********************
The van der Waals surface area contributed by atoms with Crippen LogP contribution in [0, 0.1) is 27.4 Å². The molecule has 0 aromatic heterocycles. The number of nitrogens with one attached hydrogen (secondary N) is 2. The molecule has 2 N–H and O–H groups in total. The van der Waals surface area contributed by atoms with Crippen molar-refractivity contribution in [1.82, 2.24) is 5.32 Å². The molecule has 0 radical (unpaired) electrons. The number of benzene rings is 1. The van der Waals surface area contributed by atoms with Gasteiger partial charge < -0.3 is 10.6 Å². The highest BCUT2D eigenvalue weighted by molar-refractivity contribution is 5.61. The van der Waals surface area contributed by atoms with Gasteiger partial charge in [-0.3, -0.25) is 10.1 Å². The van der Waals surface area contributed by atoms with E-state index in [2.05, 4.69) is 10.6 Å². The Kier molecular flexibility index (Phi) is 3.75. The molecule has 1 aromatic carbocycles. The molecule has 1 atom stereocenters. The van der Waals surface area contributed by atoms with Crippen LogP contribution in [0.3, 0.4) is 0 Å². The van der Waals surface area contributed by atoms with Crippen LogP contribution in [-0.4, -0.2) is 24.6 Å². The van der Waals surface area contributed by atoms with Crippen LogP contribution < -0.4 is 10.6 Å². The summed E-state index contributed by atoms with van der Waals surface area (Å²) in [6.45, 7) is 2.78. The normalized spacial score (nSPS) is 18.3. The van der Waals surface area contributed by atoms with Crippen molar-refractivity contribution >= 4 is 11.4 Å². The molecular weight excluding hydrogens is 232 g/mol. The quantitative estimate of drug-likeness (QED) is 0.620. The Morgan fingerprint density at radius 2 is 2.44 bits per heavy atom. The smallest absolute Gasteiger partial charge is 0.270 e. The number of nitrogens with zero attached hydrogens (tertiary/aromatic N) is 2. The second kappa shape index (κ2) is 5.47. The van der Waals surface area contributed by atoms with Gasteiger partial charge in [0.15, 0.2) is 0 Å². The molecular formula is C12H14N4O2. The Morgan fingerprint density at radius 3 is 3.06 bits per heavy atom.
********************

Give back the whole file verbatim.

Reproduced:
The van der Waals surface area contributed by atoms with Crippen LogP contribution in [0, 0.1) is 27.4 Å². The molecule has 0 aromatic heterocycles. The number of nitrogens with one attached hydrogen (secondary N) is 2. The molecule has 2 N–H and O–H groups in total. The van der Waals surface area contributed by atoms with Crippen molar-refractivity contribution in [1.82, 2.24) is 5.32 Å². The molecule has 0 radical (unpaired) electrons. The number of benzene rings is 1. The van der Waals surface area contributed by atoms with Gasteiger partial charge < -0.3 is 10.6 Å². The highest BCUT2D eigenvalue weighted by molar-refractivity contribution is 5.61. The van der Waals surface area contributed by atoms with Gasteiger partial charge in [-0.3, -0.25) is 10.1 Å². The van der Waals surface area contributed by atoms with E-state index in [2.05, 4.69) is 10.6 Å². The Kier molecular flexibility index (Phi) is 3.75. The molecule has 1 aromatic carbocycles. The molecule has 1 atom stereocenters. The van der Waals surface area contributed by atoms with Crippen LogP contribution in [0.3, 0.4) is 0 Å². The van der Waals surface area contributed by atoms with Crippen LogP contribution in [-0.4, -0.2) is 24.6 Å². The van der Waals surface area contributed by atoms with Crippen LogP contribution < -0.4 is 10.6 Å². The summed E-state index contributed by atoms with van der Waals surface area (Å²) in [6.45, 7) is 2.78. The normalized spacial score (nSPS) is 18.3. The van der Waals surface area contributed by atoms with Crippen molar-refractivity contribution >= 4 is 11.4 Å². The molecular weight excluding hydrogens is 232 g/mol. The quantitative estimate of drug-likeness (QED) is 0.620. The Morgan fingerprint density at radius 2 is 2.44 bits per heavy atom. The smallest absolute Gasteiger partial charge is 0.270 e. The number of nitrogens with zero attached hydrogens (tertiary/aromatic N) is 2. The second kappa shape index (κ2) is 5.47. The van der Waals surface area contributed by atoms with Gasteiger partial charge in [0.15, 0.2) is 0 Å². The molecular formula is C12H14N4O2. The Morgan fingerprint density at radius 3 is 3.06 bits per heavy atom.